Truthfully, I have always found the slogan, “Jesus is the reason for the season” a bit hokey. Yes, I totally agree with the message but I thought the phrase was rather trite and glib — until this week.
I was talking to a mom about the subject of Christmas falling on a Sunday this year.
“Too bad you have to work Christmas Day,” she said sympathetically.
“No, I love being at church on Christmas morning,” I said. “I wish Amberlea had a Christmas Day tradition.”
The mom continued, “We used to go to a church that had a Christmas Day service. My kids hated it. I didn’t mind, but they hated it, and they are already making noise about coming this year, so I doubt we’ll be here.”
“Why do they “hate” it?” I asked. Hate seemed like a pretty strong word, so I was curious.
She said, “They hated being pulled away from their new toys to go to church. Oh they just hate it. It’s not worth the hassle.”
As a parent, I totally understand. We want our kids to have the perfect Christmas. Yet I was a bit shocked and honestly my heart broke a little when I heard her say that.
This conversation happened days ago and I still can’t seem to shake it. For days I have been thinking of all the things I could have said to her, like “Jesus is the reason for the season!”
It is so easy to get caught up in the trappings of Christmas — so many things to do, so many places to be and so many people to see. In the four weeks leading to Christmas there is a palpable frenzy. If you don’t know what I mean just head to the mall. The reality is that if we are not intentional about focusing time on the real reason we celebrate Christmas then it just won’t happen and we can easily miss the amazing spiritual beauty of this season.
This year Christmas Day falls on a Sunday. I know many will come to church because it is Sunday and, “That’s what we do. We go to church on Sunday”.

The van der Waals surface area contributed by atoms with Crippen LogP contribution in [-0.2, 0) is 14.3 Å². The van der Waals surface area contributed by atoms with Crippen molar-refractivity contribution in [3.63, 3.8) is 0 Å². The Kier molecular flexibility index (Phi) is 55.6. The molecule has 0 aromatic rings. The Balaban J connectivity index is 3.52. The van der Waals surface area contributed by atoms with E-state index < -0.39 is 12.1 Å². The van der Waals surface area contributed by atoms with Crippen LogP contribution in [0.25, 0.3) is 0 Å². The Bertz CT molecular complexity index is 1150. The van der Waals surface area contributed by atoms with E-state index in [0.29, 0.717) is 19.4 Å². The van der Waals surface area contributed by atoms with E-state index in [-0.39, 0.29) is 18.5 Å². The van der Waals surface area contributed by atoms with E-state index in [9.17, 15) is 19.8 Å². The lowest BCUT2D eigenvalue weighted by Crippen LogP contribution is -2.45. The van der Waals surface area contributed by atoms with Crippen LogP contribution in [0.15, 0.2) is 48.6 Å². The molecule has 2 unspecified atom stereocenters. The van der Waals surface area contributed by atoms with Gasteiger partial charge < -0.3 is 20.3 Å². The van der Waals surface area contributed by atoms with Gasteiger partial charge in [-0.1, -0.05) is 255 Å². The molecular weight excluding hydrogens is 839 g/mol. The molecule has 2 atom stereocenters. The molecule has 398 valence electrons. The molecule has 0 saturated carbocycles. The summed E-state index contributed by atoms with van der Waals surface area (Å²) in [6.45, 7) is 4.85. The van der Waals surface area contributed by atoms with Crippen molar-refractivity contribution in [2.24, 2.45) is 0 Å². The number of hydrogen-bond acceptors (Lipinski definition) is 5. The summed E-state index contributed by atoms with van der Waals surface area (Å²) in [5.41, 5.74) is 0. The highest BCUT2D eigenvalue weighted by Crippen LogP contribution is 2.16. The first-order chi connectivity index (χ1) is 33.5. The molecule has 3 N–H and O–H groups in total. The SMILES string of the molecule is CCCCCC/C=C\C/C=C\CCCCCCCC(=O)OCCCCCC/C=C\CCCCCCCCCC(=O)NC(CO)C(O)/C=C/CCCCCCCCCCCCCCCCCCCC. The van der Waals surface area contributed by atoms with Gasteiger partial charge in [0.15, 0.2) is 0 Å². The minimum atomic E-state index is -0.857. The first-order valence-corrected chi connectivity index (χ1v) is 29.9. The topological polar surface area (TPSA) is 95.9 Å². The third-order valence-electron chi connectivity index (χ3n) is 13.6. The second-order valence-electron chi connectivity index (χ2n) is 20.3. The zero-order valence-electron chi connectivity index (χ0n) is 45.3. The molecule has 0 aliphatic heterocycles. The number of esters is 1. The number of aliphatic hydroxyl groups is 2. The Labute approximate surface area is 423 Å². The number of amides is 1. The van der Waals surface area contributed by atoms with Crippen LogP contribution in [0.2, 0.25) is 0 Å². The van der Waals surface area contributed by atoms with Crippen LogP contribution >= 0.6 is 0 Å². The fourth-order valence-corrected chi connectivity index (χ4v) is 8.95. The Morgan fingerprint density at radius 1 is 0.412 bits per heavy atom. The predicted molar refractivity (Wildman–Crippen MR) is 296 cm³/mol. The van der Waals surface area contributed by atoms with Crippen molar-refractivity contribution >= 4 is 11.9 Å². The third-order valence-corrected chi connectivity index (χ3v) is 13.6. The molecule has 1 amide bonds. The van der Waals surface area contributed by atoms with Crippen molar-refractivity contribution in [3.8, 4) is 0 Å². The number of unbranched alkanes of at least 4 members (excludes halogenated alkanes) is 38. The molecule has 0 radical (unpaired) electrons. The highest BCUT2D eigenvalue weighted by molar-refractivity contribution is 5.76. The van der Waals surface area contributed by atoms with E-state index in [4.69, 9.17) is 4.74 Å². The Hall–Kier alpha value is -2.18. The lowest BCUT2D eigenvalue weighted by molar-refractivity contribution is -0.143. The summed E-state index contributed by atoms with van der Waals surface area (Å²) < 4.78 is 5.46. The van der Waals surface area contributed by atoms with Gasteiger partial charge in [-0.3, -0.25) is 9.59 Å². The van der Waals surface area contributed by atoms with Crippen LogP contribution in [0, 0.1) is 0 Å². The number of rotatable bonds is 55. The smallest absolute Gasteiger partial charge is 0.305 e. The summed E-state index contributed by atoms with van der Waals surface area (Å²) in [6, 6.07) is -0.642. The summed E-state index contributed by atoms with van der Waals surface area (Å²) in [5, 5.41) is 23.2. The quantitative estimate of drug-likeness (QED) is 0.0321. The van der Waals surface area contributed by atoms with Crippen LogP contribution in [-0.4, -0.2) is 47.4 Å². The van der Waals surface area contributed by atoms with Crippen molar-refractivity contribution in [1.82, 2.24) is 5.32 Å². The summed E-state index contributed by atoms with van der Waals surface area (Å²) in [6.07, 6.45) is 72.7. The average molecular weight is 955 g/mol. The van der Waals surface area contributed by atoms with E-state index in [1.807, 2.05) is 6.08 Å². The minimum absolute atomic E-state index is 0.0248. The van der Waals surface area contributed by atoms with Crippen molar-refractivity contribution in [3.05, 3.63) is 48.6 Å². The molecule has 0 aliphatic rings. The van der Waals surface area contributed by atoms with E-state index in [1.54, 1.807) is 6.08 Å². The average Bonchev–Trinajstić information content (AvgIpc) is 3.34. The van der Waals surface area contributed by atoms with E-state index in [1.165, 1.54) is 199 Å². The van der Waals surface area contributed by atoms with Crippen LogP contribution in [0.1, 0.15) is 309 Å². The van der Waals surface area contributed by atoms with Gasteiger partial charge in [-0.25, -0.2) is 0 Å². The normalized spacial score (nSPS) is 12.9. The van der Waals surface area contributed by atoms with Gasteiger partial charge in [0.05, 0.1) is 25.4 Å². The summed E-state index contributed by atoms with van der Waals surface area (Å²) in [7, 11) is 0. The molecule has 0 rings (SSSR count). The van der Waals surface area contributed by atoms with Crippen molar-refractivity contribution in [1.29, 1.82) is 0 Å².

Others will come to church because it is Christmas.
Some families will be so fully occupied with opening presents and playing with new toys that leaving the house may seem like an impossibility. I get that.
But beloveds, if we focus on the gifts to the exclusion of focusing on the Giver, we’re missing out. Our children will be missing out too!
In the next 10 days before Christmas, I encourage you to spend some time observing and meditating on the true meaning of Christmas, and give serious consideration about how you can share it with others.
Perhaps you might do an Advent activity with your children each day, until Christmas.
Perhaps your family will have a special devotional time around the advent wreath.
Perhaps you will consider joining us at Amberlea for the various services we offer.
Perhaps you will sit quietly and read Luke Chapter 2. As you do, picture Mary wrapping baby Jesus up. Her hands carefully folding each corner of cloth, like a precious gift. A gift that was given to you.
My prayer for you and me is that this Christmas, in the midst of the hustle and bustle of creating a perfect Christmas for our families, we not neglect to unwrap the most important gift of all, the gift of Immanuel, God with us.
Think about it. Pray about it. Plan for it. Celebrate Christmas as it was meant to be.
Set your minds on things that are above, not on things that are on earth. (Colossians 3:2 ESV)
Join us tonight (Thursday) for Messy Church or later for a Carol Sing. Then on Sunday, be sure to join us for a very special intergenerational service.